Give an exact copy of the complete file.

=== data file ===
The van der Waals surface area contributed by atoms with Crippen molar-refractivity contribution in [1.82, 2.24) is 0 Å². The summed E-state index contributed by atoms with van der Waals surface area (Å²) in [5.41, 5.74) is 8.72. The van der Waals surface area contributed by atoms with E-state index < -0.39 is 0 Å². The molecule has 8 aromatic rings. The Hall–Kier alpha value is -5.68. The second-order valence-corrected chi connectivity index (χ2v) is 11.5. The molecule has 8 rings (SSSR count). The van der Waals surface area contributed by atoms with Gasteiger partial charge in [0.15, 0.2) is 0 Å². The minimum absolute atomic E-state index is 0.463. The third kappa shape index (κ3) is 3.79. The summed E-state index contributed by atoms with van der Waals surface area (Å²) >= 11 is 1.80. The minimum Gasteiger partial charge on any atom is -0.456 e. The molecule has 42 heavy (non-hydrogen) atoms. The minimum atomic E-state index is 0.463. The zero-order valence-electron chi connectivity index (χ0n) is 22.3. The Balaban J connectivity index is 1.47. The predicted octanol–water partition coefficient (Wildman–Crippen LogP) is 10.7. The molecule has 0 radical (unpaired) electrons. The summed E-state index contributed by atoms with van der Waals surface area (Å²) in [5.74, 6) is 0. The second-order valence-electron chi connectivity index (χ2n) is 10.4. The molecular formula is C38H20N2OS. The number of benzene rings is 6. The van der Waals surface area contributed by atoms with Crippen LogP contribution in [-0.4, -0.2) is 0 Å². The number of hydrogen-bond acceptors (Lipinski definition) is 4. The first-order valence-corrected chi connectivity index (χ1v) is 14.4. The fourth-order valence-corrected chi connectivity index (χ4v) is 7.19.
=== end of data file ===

The van der Waals surface area contributed by atoms with Crippen molar-refractivity contribution in [1.82, 2.24) is 0 Å². The summed E-state index contributed by atoms with van der Waals surface area (Å²) in [5.41, 5.74) is 8.72. The van der Waals surface area contributed by atoms with E-state index < -0.39 is 0 Å². The molecule has 8 aromatic rings. The Hall–Kier alpha value is -5.68. The second-order valence-corrected chi connectivity index (χ2v) is 11.5. The molecule has 8 rings (SSSR count). The van der Waals surface area contributed by atoms with Gasteiger partial charge in [0.15, 0.2) is 0 Å². The minimum absolute atomic E-state index is 0.463. The third kappa shape index (κ3) is 3.79. The summed E-state index contributed by atoms with van der Waals surface area (Å²) >= 11 is 1.80. The minimum Gasteiger partial charge on any atom is -0.456 e. The molecule has 42 heavy (non-hydrogen) atoms. The minimum atomic E-state index is 0.463. The zero-order valence-electron chi connectivity index (χ0n) is 22.3. The Balaban J connectivity index is 1.47. The predicted octanol–water partition coefficient (Wildman–Crippen LogP) is 10.7. The molecule has 0 radical (unpaired) electrons. The summed E-state index contributed by atoms with van der Waals surface area (Å²) in [5.74, 6) is 0. The second-order valence-electron chi connectivity index (χ2n) is 10.4. The molecular formula is C38H20N2OS. The number of benzene rings is 6. The van der Waals surface area contributed by atoms with Crippen LogP contribution in [-0.4, -0.2) is 0 Å². The number of hydrogen-bond acceptors (Lipinski definition) is 4. The first-order valence-corrected chi connectivity index (χ1v) is 14.4. The fourth-order valence-corrected chi connectivity index (χ4v) is 7.19.